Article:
Agribusiness | International

3 finalists announced for AgroMinds Africa Elevator Pitch Challenge

The winners for the AgroMinds Elevator Pitch Challenge organized by IESO Agribusiness Consult have been declared.

They were selected from an initial list of 12 finalists.

This contest is part of the buildup to the Equity Challenge Pitch event in November 2020 which is intended to fund growing agribusinesses.

Over 400 entries were received from 20 countries across Africa where participants uploaded a one minute video pitch about their agro startup.

The winner was a Kenyan company Trastea, which is owned by Helen Wairagu who received $6000 cash prize.

Trastea is a platform that allows tea buyers to discover and purchase the finest orthodox and speciality tea blends and varieties from Kenyan tea producers.

The first runner-up was Mr Kitchen, a Ghanaian natural food and beverage business.

The company which is owned by Joshua Gyan is committed to the production of additives and preservatives free foods and products.

Zimbabwean startup Pro-fresh emerged as the second runner-up.

This agribusiness is a small scale tomato, cabbage and piggery agro-venture headed by Blessed Mutowo.

Five judges across various sectors who have a lot of experience in agribusiness and management scrutinized their pitches and shortlisted the finalists.

They include; Chief Executive Officer (CEO) of Tribe Capital Limited, Donald Ward, Ashesi Venture Incubator Manager at Ashesi University, Jewel Thompson, CEO of Incipere Infrastructure Limited, Kojo Bucknor, Project Implementation Lead West Africa for  African Fertilizer and Agribusiness Partnership (AFAP), Nana-Aisha Muhammed and Agribusiness Finance and Investment Analyst at IESO Agribusiness Consult, Nana Baidoo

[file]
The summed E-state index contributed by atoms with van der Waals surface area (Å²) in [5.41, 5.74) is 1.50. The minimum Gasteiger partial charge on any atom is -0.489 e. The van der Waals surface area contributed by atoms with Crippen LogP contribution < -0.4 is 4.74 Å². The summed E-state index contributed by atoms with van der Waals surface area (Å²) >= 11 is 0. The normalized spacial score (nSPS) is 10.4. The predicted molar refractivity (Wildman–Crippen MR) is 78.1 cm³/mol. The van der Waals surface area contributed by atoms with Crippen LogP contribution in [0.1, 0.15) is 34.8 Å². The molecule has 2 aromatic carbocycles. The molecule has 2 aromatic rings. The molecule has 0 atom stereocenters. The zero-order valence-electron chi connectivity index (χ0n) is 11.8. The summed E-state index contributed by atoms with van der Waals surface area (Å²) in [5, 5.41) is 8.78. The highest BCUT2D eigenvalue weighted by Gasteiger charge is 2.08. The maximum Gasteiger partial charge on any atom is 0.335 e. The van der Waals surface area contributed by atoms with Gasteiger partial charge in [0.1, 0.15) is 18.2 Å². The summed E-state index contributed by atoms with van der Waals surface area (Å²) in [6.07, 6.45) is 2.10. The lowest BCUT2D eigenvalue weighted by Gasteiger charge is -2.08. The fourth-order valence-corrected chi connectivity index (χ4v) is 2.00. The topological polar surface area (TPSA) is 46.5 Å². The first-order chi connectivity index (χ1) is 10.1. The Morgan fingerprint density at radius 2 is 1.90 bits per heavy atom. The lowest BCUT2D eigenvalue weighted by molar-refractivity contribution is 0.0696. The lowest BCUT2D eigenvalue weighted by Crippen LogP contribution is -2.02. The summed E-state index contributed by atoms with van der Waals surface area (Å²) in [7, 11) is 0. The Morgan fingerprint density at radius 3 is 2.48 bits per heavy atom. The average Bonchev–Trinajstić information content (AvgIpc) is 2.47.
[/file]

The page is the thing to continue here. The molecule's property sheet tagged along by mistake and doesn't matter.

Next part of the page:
Currently, all three of them are going through a one month agro-accelerator program organized by IESO Agribusiness Consult.

Executive Director of the AgroMinds Africa Challenge and Head of Research and Agribusiness Development at IESO Agribusiness Consult, Steven Odarteifio iterated the need for the contest.

“There is an urgent need to increase the level of interest and participation in agribusiness among Africa’s youth. There is an urgent need to incentivize them to be the protagonists of the continent’s agribusiness revolution within the continent’s startup and business ecosystems. Hand in hand we can create African agricultural success stories,” he said.

This maiden edition of the challenge featured agro startups from Nigeria, Ghana, Kenya and Zimbabwe operating within the livestock, horticulture, poultry and agritech sectors.

However, for the main competititon, Agrominds Africa Challenge, 7400 applications turned in from 38 African countries.

This number was shortlisted to 2000 in mid-July, then to 500 at the end of ending July and 100 in September.

30 finalists will be flown into Accra to pitch to a panel of angel investors in November 2020.

They stand a chance of winning $150,000 equity funding based on their ability to convince the panel with their business model.